I know it’s fashionable for the talking heads in the leadership and workplace space to predict a business world that is “forever virtual.” However, let me be the first to burst that bubble by saying:
That’s not gonna happen!
Indeed, the COVID-19 housing boom indicates that I am wrong. The folks that sold their homes and fled to ones in their dream locations, far away from the business offices where they once worked, suggest that that they believe that we will remain in a forever virtual business setting.
Once more, there are many leadership teams that have communicated a commitment to remain forever virtual, including Microsoft, Novartis, Siemens and Salesforce, to name a few. But, in my humble opinion, that will change.
Let me suggest five reasons why I think the way that I do:
1. We need to develop the next generation of business leaders
Do you really think we are doing a satisfactory job of developing our youngest people through this Zoom-based work setting we went to last year? I don’t!
There is very little mentoring and coaching going on in this virtual world. The proverbial “let me help you out, kid,” debrief-focused after-meeting — where interested, experienced professionals provide informal advice and feedback to junior staffers in the hope of improving their skills and creating learning moments — just isn’t happening in the frequency and ways that it does in an in-person setting.
Why? We just don’t have the time. Our day is packed with back-to-back Zoom calls. We just can’t carve out the time needed to provide the mentorship needed to develop staff like we do in the in-person setting.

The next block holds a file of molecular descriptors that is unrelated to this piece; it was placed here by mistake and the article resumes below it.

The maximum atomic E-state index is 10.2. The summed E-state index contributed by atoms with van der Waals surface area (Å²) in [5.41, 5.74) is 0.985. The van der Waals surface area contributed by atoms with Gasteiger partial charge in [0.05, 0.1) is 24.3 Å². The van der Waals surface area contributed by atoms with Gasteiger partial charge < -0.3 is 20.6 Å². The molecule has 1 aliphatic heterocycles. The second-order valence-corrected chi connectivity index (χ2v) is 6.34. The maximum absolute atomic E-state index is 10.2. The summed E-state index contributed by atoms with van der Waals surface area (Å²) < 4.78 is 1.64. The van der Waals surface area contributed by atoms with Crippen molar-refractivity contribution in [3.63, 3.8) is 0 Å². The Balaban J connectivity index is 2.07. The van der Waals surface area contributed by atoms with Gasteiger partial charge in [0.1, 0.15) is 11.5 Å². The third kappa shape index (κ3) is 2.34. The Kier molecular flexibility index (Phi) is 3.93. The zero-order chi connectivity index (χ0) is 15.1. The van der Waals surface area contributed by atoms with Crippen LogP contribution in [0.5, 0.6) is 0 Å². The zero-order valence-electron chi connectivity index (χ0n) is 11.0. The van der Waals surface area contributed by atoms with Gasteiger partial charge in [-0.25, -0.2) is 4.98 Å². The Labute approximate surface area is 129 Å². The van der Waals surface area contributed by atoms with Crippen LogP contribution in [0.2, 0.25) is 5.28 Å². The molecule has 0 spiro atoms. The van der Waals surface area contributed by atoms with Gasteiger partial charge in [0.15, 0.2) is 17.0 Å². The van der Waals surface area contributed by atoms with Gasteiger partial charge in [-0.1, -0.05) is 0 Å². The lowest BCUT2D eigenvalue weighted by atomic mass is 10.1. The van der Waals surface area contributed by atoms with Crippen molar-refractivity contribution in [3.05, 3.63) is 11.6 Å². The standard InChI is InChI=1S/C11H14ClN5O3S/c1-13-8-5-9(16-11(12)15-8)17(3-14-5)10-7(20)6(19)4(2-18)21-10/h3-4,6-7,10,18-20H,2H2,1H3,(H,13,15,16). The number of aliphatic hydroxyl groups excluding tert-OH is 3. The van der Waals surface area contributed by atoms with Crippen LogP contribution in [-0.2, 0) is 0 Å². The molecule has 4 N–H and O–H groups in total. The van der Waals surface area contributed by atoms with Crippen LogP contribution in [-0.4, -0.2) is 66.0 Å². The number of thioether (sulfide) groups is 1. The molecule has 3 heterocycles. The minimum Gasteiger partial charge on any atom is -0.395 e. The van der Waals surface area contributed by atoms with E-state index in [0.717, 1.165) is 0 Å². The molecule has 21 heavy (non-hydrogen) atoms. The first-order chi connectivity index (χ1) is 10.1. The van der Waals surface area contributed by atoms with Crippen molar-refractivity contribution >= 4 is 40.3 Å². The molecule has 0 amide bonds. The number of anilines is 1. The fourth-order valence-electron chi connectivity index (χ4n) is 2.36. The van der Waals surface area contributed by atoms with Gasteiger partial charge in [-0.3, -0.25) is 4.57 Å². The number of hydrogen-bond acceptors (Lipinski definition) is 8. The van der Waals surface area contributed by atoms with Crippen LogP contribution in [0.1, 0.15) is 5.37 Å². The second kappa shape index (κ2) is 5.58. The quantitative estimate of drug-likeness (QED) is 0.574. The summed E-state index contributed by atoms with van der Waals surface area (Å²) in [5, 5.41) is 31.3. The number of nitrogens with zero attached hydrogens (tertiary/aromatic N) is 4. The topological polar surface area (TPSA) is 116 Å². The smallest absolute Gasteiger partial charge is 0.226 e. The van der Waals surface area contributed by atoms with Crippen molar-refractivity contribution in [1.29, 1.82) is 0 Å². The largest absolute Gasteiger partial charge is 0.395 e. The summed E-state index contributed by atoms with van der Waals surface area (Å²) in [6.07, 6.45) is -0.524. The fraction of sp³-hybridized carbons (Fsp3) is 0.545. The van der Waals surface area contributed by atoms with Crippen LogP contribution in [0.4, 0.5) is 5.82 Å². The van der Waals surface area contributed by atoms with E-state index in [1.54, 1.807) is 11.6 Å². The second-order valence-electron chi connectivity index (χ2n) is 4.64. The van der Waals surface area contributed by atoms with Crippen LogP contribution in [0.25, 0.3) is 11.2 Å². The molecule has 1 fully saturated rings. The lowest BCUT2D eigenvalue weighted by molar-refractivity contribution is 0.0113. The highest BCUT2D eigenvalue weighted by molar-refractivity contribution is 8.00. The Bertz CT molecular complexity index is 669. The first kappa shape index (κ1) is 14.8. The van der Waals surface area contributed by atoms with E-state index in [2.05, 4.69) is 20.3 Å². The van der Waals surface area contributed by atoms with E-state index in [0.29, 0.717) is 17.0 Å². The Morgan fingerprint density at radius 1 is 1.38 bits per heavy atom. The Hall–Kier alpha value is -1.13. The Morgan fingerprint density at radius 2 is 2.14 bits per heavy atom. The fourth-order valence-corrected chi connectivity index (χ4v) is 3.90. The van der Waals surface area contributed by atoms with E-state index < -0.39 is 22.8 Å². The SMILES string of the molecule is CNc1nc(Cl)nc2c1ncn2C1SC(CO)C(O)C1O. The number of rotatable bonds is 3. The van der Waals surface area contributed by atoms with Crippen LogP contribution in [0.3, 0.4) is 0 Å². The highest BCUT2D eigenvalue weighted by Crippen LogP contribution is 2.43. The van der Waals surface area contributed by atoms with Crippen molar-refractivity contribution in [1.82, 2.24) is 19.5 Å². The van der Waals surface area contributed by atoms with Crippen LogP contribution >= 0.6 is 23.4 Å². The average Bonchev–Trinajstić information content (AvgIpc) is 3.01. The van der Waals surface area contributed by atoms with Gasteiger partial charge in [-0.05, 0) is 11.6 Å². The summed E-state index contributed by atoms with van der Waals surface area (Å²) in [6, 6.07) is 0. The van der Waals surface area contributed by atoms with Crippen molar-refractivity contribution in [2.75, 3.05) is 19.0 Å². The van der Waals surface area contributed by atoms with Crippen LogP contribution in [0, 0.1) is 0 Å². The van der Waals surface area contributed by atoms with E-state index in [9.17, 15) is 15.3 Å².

That said, the growth of our next-generation leaders is a practical reason why we need to get back to the office on a regular basis, as soon as we can safely return.
2. We are acceptably effective but not operationally excellent
By way of bursting more bubbles, let me point out that while we managed to get work done, we did not do it excellently. Before you tell me that you’ve never worked so much as when you worked from home, let me also tell you that many have done so at their own peril — do a search on COVID-19 workplace wellness and tell me I’m wrong.
As a consultant that engineers corporate resilience programs, I can tell you that working nonstop is not operationally excellent. Something has to give, and it’s usually us!
3. Safety and anxiety concerns will wane with time
Many thoughtful people point to safety and anxiety concerns as reason not to return to the office. Put simply, that reasoning will diminish in resonance with time.
As we all begin to regularly return to music halls, sporting events and on-premise restaurant dining as they prove safe, the health concerns or mental anguish associated with returning to the office will go away, too.
4. We are social creatures by nature
We really can’t discount the truth of the matter: People need to be with other people. This fact strikes deep into the human condition and has proven to be unshakable since we made our way out of the primordial soup.
Why would we want to maintain complete “virtuality” and miss out on all the fun and excitement that play out when people work together?
Facetiousness aside, the best business outcomes still demand in-person interactions because we lose so much attempting to do things over the phone or through a computer screen.
5. Hybrid strikes a happy medium, anyway
With companies like Ford, General Motors, Citigroup and TIAA already outlining their new hybrid work models, which require staffers to be on-site for key meetings or projects while enabling stay-at-home work for independent activities.
Recently, I’ve worked with a client in crafting its back-to-work policy and landed on the equivalent of “you decide when you’re needed at the office.” I believe that this philosophy will continue to grow in popularity and become the norm for the vast majority of businesses. That said, the implication is that there are times when you need to be in the office.
To close, I ask that we please stop being lulled into believing this dream of never having to step foot into a business office again. As attractive as that sounds, I’m afraid we are not going to be a forever virtual world, friends. Let’s use this in-between time to plan just how we will return with all of the rigor and discipline needed to crush it when we do return.
By James M. Kerr